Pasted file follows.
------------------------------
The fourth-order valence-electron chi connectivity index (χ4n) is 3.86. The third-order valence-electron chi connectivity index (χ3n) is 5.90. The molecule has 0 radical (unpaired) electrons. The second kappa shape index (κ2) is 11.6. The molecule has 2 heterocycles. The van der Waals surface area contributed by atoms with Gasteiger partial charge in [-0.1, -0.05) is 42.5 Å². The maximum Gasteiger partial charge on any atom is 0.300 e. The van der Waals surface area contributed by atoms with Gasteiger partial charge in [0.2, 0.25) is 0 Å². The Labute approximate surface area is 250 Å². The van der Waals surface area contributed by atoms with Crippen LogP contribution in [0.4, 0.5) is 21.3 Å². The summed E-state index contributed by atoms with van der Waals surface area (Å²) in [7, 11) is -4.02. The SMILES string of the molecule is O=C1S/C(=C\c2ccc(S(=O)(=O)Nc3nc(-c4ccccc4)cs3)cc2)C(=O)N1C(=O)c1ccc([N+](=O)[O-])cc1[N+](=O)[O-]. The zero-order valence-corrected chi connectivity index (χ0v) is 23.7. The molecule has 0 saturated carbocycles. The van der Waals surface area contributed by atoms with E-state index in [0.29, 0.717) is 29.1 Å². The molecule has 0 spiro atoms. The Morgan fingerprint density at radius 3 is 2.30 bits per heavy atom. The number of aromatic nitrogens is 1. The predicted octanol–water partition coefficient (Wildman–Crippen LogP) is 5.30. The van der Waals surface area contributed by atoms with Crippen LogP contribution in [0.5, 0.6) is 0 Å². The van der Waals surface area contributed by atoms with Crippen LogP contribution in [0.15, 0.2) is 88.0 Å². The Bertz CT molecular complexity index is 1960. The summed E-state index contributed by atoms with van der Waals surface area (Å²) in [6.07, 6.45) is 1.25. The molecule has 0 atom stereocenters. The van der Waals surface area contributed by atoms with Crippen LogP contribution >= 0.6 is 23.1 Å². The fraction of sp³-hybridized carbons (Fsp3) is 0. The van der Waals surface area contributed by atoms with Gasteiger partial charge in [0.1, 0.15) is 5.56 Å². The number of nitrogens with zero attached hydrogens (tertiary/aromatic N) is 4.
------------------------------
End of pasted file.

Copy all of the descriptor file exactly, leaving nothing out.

The fourth-order valence-electron chi connectivity index (χ4n) is 3.86. The third-order valence-electron chi connectivity index (χ3n) is 5.90. The molecule has 0 radical (unpaired) electrons. The second kappa shape index (κ2) is 11.6. The molecule has 2 heterocycles. The van der Waals surface area contributed by atoms with Gasteiger partial charge in [-0.1, -0.05) is 42.5 Å². The maximum Gasteiger partial charge on any atom is 0.300 e. The van der Waals surface area contributed by atoms with Gasteiger partial charge in [0.2, 0.25) is 0 Å². The Labute approximate surface area is 250 Å². The van der Waals surface area contributed by atoms with Crippen LogP contribution in [0.4, 0.5) is 21.3 Å². The summed E-state index contributed by atoms with van der Waals surface area (Å²) in [7, 11) is -4.02. The SMILES string of the molecule is O=C1S/C(=C\c2ccc(S(=O)(=O)Nc3nc(-c4ccccc4)cs3)cc2)C(=O)N1C(=O)c1ccc([N+](=O)[O-])cc1[N+](=O)[O-]. The zero-order valence-corrected chi connectivity index (χ0v) is 23.7. The molecule has 0 saturated carbocycles. The van der Waals surface area contributed by atoms with E-state index in [0.29, 0.717) is 29.1 Å². The molecule has 0 spiro atoms. The Morgan fingerprint density at radius 3 is 2.30 bits per heavy atom. The number of aromatic nitrogens is 1. The predicted octanol–water partition coefficient (Wildman–Crippen LogP) is 5.30. The van der Waals surface area contributed by atoms with Crippen LogP contribution in [0.5, 0.6) is 0 Å². The van der Waals surface area contributed by atoms with Crippen LogP contribution in [0.15, 0.2) is 88.0 Å². The Bertz CT molecular complexity index is 1960. The summed E-state index contributed by atoms with van der Waals surface area (Å²) in [6.07, 6.45) is 1.25. The molecule has 0 atom stereocenters. The van der Waals surface area contributed by atoms with Crippen LogP contribution >= 0.6 is 23.1 Å². The fraction of sp³-hybridized carbons (Fsp3) is 0. The van der Waals surface area contributed by atoms with Gasteiger partial charge in [0.1, 0.15) is 5.56 Å². The number of nitrogens with zero attached hydrogens (tertiary/aromatic N) is 4.